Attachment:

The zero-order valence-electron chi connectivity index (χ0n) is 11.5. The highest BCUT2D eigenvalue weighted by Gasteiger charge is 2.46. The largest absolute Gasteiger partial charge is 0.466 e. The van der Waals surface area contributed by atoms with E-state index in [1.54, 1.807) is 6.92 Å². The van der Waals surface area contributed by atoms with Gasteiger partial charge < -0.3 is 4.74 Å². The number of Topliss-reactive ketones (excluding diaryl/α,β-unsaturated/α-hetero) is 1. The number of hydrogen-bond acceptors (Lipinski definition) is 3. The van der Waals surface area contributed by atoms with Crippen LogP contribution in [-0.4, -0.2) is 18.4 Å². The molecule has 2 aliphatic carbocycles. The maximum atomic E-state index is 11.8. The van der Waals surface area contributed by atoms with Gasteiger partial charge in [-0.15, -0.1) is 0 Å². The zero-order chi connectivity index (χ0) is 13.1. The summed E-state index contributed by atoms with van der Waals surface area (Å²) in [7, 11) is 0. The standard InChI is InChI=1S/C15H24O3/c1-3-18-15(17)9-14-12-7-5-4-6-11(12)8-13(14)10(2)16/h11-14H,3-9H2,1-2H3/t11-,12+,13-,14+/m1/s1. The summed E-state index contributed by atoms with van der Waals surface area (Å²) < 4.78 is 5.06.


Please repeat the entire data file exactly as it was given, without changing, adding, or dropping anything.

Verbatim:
The zero-order valence-electron chi connectivity index (χ0n) is 11.5. The highest BCUT2D eigenvalue weighted by Gasteiger charge is 2.46. The largest absolute Gasteiger partial charge is 0.466 e. The van der Waals surface area contributed by atoms with E-state index in [1.54, 1.807) is 6.92 Å². The van der Waals surface area contributed by atoms with Gasteiger partial charge < -0.3 is 4.74 Å². The number of Topliss-reactive ketones (excluding diaryl/α,β-unsaturated/α-hetero) is 1. The number of hydrogen-bond acceptors (Lipinski definition) is 3. The van der Waals surface area contributed by atoms with Crippen LogP contribution in [-0.4, -0.2) is 18.4 Å². The molecule has 2 aliphatic carbocycles. The maximum atomic E-state index is 11.8. The van der Waals surface area contributed by atoms with Gasteiger partial charge in [-0.15, -0.1) is 0 Å². The zero-order chi connectivity index (χ0) is 13.1. The summed E-state index contributed by atoms with van der Waals surface area (Å²) in [7, 11) is 0. The standard InChI is InChI=1S/C15H24O3/c1-3-18-15(17)9-14-12-7-5-4-6-11(12)8-13(14)10(2)16/h11-14H,3-9H2,1-2H3/t11-,12+,13-,14+/m1/s1. The summed E-state index contributed by atoms with van der Waals surface area (Å²) < 4.78 is 5.06.